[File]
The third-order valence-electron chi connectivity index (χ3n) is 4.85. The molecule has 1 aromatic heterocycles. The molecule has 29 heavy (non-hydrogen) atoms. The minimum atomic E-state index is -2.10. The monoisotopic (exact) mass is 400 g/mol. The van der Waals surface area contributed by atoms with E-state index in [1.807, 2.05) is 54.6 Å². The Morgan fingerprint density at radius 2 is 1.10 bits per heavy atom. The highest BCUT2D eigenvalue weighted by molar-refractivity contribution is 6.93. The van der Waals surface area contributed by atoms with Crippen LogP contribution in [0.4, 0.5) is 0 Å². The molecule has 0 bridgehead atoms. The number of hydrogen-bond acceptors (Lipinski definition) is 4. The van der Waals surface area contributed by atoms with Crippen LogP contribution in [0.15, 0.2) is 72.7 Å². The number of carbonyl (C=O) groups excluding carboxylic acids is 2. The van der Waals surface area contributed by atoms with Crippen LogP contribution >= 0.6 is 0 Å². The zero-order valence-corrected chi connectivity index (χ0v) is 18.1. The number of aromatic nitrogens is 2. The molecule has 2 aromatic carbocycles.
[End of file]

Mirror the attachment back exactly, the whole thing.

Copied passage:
The third-order valence-electron chi connectivity index (χ3n) is 4.85. The molecule has 1 aromatic heterocycles. The molecule has 29 heavy (non-hydrogen) atoms. The minimum atomic E-state index is -2.10. The monoisotopic (exact) mass is 400 g/mol. The van der Waals surface area contributed by atoms with E-state index in [1.807, 2.05) is 54.6 Å². The Morgan fingerprint density at radius 2 is 1.10 bits per heavy atom. The highest BCUT2D eigenvalue weighted by molar-refractivity contribution is 6.93. The van der Waals surface area contributed by atoms with Crippen LogP contribution in [0.4, 0.5) is 0 Å². The molecule has 0 bridgehead atoms. The number of hydrogen-bond acceptors (Lipinski definition) is 4. The van der Waals surface area contributed by atoms with Crippen LogP contribution in [0.15, 0.2) is 72.7 Å². The number of carbonyl (C=O) groups excluding carboxylic acids is 2. The van der Waals surface area contributed by atoms with Crippen LogP contribution >= 0.6 is 0 Å². The zero-order valence-corrected chi connectivity index (χ0v) is 18.1. The number of aromatic nitrogens is 2. The molecule has 2 aromatic carbocycles.